The Family and Community Health Study (FACHS)
My research on racial discrimination, racial socialization, and crime has used data from the Family and Community Health Study (FACHS), an ongoing life-course investigation of health and development among African American families living in Iowa and Georgia at the first interview. The FACHS was designed to analyze the particular risks and resources that or promote African American family functioning and youth development in various contexts, capturing the diversity of African American families and the variety of communities in which they live.
The FACHS data is unique; it is the largest in-depth panel study of African Americans in the United States. It overcomes several limitations of prior studies, which tended to focus on poor African Americans living in disadvantaged segments of large cities and thus overlooked the diversity of the African American community and provided a limited and sometimes stereotypical view of this population. The FACHS examines Black families in a variety of settings and includes respondents from a range of socioeconomic situations from the very poor to the upper middle class. With its developmental focus, the FAHCS is particularly well suited for examining the developmental pathways through which racial socialization influences offending. For more information, see: FACHS CFR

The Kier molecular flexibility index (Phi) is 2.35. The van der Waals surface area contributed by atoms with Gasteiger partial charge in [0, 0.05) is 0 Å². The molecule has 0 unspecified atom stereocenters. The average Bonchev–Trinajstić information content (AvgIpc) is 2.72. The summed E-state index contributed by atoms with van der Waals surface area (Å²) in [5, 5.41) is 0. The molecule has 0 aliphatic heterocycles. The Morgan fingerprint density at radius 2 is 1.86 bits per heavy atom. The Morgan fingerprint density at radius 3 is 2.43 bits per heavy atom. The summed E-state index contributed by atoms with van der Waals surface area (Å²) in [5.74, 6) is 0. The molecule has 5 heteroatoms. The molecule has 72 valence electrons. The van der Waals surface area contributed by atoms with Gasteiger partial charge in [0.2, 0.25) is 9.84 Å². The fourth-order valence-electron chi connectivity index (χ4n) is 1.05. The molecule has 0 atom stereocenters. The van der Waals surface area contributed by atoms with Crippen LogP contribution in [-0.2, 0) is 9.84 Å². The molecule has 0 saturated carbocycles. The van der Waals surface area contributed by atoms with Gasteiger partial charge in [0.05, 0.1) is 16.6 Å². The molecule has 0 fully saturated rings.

In this paper from my dissertation research, we began to develop theoretical model linking racial discrimination to offending among African American youth. This paper also revealed that two forms of racial socialization (cultural socialization and especially preparation for bias) both compensate for and buffer the effects of racial discrimination on offending. Indeed, this study, which examined the subsample of males in the FACHS data, revealed that discrimination was not significantly associated with an increase in offending among youths who received high levels of preparation for bias. These models also showed that racial socialization practices are more beneficial when they occur in the context of a warm, supportive parenting.